At the CTTL, we’re focused on using the best of Mind, Brain, and Education Science research to help teachers maximize their effectiveness and guide students toward their greatest potential. Doing that often means addressing what we like to call “Learning Myths”—those traditional bits of teaching wisdom that are often accepted without question, but aren’t always true. We also like to introduce new insight that can change the classroom for the better. In our Learning Myths series, we’ll explore true-or-false statements that affect teacher and student performance; for each, we’ll dive into the details that support the facts, leaving teachers with actionable knowledge that they can put to work right away.
True or False? All students, even the strongest ones, can benefit from additional training in executive functioning.
Answer: True! Executive functioning (or EF) is often described as the “air traffic control tower of the brain,” guiding different mental resources to address whatever is at hand. EF relies on three types of brain function:
- Working memory (for more on that, check out our previous blog post!)
- Mental flexibility
The Center for the Developing Child at Harvard University adds the following context: “Just as an air traffic control system at a busy airport safely manages the arrivals and departures of many aircraft on multiple runways, the brain needs this skillset to filter distractions, prioritize tasks, set and achieve goals, and control impulses.”
That quote raises the first mistake people often make with EF, which is to think of it as a single skill that a student could be good or bad at. Rather, it is a skillset, including things like:
- Setting goals
- Holding information in working memory while it’s processed
- Prioritizing tasks
- Filtering distractions
A student’s proficiency will vary throughout these skills—and a certain skill might be more easily used in one task or class than another. So we need to be specific—which skills are strong for a particular student? What gives them a challenge?
Happily for teachers, the part of the brain largely responsible for EF—the prefrontal cortex—is still developing into our mid-20’s, which means that there’s great potential for improvement for all of our students, even those who are already performing well academically. It’s our job to encourage them to keep learning and practicing these skills, always seeing themselves as a work in progress.
That encouragement is important because, as any human will tell you, life can get overwhelming pretty fast. Students have a lot to balance, and it can be tempting to just give up on trying to organize and execute tasks. But you can offer tangible ideas that can help them, such as:
- Listing out concrete steps that will help them complete a given task, and showing them to someone else to see if they can offer helpful feedback
- Using a graphic organizing technique, such as mind mapping (either on paper or online), to make sense of their thoughts, plan a project, or outline a paper—which gives their working memory a break
- Taking a break and going for a walk or listening to a good song—choosing a healthy, pleasurable way to give your brain a rest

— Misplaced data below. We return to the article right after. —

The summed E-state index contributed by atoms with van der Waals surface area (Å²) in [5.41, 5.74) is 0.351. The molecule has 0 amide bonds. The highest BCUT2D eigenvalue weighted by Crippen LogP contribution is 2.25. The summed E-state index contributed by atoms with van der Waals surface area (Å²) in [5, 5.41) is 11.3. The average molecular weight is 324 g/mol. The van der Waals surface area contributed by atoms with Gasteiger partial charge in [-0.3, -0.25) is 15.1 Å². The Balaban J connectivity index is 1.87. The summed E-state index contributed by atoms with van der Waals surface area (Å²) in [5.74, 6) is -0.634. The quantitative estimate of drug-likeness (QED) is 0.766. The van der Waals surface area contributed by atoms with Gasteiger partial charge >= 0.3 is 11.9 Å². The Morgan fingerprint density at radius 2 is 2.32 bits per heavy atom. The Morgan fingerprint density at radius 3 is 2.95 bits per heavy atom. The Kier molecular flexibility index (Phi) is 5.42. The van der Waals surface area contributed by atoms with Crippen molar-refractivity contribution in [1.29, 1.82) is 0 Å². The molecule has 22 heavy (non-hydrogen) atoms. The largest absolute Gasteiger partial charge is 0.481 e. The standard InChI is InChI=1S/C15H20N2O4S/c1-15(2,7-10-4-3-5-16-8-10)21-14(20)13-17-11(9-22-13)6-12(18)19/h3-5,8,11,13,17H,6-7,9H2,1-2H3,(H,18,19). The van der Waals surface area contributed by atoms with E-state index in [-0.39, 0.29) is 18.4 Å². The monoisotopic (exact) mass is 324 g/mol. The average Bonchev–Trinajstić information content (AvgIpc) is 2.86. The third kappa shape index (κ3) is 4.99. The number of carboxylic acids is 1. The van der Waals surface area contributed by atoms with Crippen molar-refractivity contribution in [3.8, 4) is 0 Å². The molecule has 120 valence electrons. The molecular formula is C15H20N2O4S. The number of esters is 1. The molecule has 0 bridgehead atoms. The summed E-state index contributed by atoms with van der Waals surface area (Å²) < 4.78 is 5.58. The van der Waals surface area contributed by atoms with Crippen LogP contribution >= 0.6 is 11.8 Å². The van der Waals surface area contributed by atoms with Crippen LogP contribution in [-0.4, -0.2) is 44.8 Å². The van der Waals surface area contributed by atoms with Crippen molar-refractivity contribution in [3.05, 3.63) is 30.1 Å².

- Designing a project so that it is split into manageable chunks with check-in or accountability points along the way
- Practicing self-monitoring at different points throughout a project before the final due date so they can check in to see if they’re on track (you can guide them with a checklist or simple rubric to fill in)
You can also create a space in your classroom where students can go if they need a minute to catch their breath: just a comfortable place with a beanbag chair and a blanket can help. Having a quiet fidget toy on hand, such as thinking putty or another manipulative object, can provide a good mental break.
Some research suggests that it may be impossible to significantly increase an individual student’s EF ability, as there’s no evidence to prove that working memory capacity can be significantly improved. So, our focus should be providing tools that help students use what they’ve got in a more meaningful, effective way. That’s not limited to processes directly related to schoolwork, either. Some other important tools include:
- Anything that helps students handle social or emotional stress, and strategies for sleeping better—this could include meditation or other mindfulness techniques, putting limits on screen time, exercise, journaling, or other nighttime rituals that help them wind down
- Strategies for physical organization that can help them keep track of the things they need to be successful in their binders, backpacks, or lockers—and periodic check-ins to see how their systems are holding up
Overall, it’s important to go beyond just saying “executive functioning” and name the skills students are doing well or struggling with. We have to help all students see that their ability to manage their physical environment, their emotional needs, and their attention on their work is an important part of being a good student. Executive functioning is a set of skills that are developed over a long period of time, so getting students to mindfully start that journey is key—as is reminding them that the goal is constant improvement, not automatic perfection.
Here at the CTTL, we love putting our EF skills into practice—particularly breaking down big goals into manageable chunks. Case in point: our newest endeavor, Neuroteach Global, helps teachers infuse their classroom practices with research-informed strategies for student success—in just 3-5 minutes a day, on a variety of devices.